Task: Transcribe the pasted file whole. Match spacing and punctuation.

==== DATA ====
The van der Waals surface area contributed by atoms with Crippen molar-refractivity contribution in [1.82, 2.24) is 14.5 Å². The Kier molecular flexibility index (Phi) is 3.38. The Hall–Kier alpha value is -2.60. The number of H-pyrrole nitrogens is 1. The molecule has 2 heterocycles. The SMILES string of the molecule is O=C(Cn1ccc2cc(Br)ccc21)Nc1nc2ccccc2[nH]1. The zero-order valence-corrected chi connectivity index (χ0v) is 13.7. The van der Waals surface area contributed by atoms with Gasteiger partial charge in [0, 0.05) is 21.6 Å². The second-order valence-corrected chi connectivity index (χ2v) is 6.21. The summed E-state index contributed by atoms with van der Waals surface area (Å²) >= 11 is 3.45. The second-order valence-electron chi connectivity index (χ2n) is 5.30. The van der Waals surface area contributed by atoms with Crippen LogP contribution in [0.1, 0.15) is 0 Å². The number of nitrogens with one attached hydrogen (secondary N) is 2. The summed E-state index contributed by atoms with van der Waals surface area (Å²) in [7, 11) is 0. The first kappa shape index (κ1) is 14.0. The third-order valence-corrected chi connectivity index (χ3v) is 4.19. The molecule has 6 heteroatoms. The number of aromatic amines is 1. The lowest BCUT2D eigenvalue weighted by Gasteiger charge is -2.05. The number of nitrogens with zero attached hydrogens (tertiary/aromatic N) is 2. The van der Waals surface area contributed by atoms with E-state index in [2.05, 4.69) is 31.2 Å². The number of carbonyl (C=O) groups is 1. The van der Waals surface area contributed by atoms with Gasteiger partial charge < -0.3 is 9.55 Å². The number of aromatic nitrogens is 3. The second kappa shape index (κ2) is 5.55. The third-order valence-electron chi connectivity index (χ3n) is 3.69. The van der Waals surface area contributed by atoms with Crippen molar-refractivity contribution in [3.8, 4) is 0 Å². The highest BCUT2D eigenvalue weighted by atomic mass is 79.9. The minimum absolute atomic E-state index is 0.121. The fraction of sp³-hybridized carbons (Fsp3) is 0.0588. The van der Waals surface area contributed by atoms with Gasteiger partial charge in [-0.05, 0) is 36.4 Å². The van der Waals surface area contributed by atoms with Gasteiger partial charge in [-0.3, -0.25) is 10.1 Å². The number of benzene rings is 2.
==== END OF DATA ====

The van der Waals surface area contributed by atoms with Crippen molar-refractivity contribution in [1.82, 2.24) is 14.5 Å². The Kier molecular flexibility index (Phi) is 3.38. The Hall–Kier alpha value is -2.60. The number of H-pyrrole nitrogens is 1. The molecule has 2 heterocycles. The SMILES string of the molecule is O=C(Cn1ccc2cc(Br)ccc21)Nc1nc2ccccc2[nH]1. The zero-order valence-corrected chi connectivity index (χ0v) is 13.7. The van der Waals surface area contributed by atoms with Gasteiger partial charge in [0, 0.05) is 21.6 Å². The second-order valence-corrected chi connectivity index (χ2v) is 6.21. The summed E-state index contributed by atoms with van der Waals surface area (Å²) >= 11 is 3.45. The second-order valence-electron chi connectivity index (χ2n) is 5.30. The van der Waals surface area contributed by atoms with Crippen LogP contribution in [0.1, 0.15) is 0 Å². The number of nitrogens with one attached hydrogen (secondary N) is 2. The summed E-state index contributed by atoms with van der Waals surface area (Å²) in [7, 11) is 0. The first kappa shape index (κ1) is 14.0. The third-order valence-corrected chi connectivity index (χ3v) is 4.19. The molecule has 6 heteroatoms. The number of aromatic amines is 1. The lowest BCUT2D eigenvalue weighted by Gasteiger charge is -2.05. The number of nitrogens with zero attached hydrogens (tertiary/aromatic N) is 2. The van der Waals surface area contributed by atoms with E-state index in [2.05, 4.69) is 31.2 Å². The number of carbonyl (C=O) groups is 1. The van der Waals surface area contributed by atoms with Gasteiger partial charge < -0.3 is 9.55 Å². The number of aromatic nitrogens is 3. The second kappa shape index (κ2) is 5.55. The third-order valence-electron chi connectivity index (χ3n) is 3.69. The van der Waals surface area contributed by atoms with Crippen molar-refractivity contribution in [3.8, 4) is 0 Å². The highest BCUT2D eigenvalue weighted by atomic mass is 79.9. The minimum absolute atomic E-state index is 0.121. The fraction of sp³-hybridized carbons (Fsp3) is 0.0588. The van der Waals surface area contributed by atoms with Gasteiger partial charge in [-0.05, 0) is 36.4 Å². The van der Waals surface area contributed by atoms with Gasteiger partial charge in [-0.3, -0.25) is 10.1 Å². The number of benzene rings is 2.